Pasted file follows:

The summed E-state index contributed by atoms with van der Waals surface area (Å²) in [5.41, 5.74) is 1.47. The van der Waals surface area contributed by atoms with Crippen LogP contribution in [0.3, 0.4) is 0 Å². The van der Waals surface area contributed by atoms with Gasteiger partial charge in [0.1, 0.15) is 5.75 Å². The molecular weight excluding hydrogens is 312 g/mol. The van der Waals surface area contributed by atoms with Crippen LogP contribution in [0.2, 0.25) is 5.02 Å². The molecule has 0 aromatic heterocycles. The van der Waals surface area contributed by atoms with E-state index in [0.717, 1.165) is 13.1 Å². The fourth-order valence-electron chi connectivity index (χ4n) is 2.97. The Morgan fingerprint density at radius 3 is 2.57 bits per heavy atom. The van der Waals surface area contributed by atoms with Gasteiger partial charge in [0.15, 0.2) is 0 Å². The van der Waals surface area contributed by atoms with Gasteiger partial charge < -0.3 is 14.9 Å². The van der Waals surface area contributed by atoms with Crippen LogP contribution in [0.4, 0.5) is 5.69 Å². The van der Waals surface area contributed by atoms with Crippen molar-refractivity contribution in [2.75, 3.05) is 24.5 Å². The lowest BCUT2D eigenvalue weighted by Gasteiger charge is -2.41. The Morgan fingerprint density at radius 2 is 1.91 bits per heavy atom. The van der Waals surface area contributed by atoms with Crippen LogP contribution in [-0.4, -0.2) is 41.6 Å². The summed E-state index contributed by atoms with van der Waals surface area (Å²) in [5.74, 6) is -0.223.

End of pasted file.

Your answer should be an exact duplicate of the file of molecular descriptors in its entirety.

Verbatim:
The summed E-state index contributed by atoms with van der Waals surface area (Å²) in [5.41, 5.74) is 1.47. The van der Waals surface area contributed by atoms with Crippen LogP contribution in [0.3, 0.4) is 0 Å². The van der Waals surface area contributed by atoms with Gasteiger partial charge in [0.1, 0.15) is 5.75 Å². The molecular weight excluding hydrogens is 312 g/mol. The van der Waals surface area contributed by atoms with Crippen LogP contribution in [0.2, 0.25) is 5.02 Å². The molecule has 0 aromatic heterocycles. The van der Waals surface area contributed by atoms with E-state index in [0.717, 1.165) is 13.1 Å². The fourth-order valence-electron chi connectivity index (χ4n) is 2.97. The Morgan fingerprint density at radius 3 is 2.57 bits per heavy atom. The van der Waals surface area contributed by atoms with Gasteiger partial charge in [0.15, 0.2) is 0 Å². The van der Waals surface area contributed by atoms with Gasteiger partial charge < -0.3 is 14.9 Å². The van der Waals surface area contributed by atoms with Crippen LogP contribution in [0.4, 0.5) is 5.69 Å². The van der Waals surface area contributed by atoms with Crippen molar-refractivity contribution in [2.75, 3.05) is 24.5 Å². The lowest BCUT2D eigenvalue weighted by Gasteiger charge is -2.41. The Morgan fingerprint density at radius 2 is 1.91 bits per heavy atom. The van der Waals surface area contributed by atoms with Crippen LogP contribution in [-0.4, -0.2) is 41.6 Å². The summed E-state index contributed by atoms with van der Waals surface area (Å²) in [5.74, 6) is -0.223.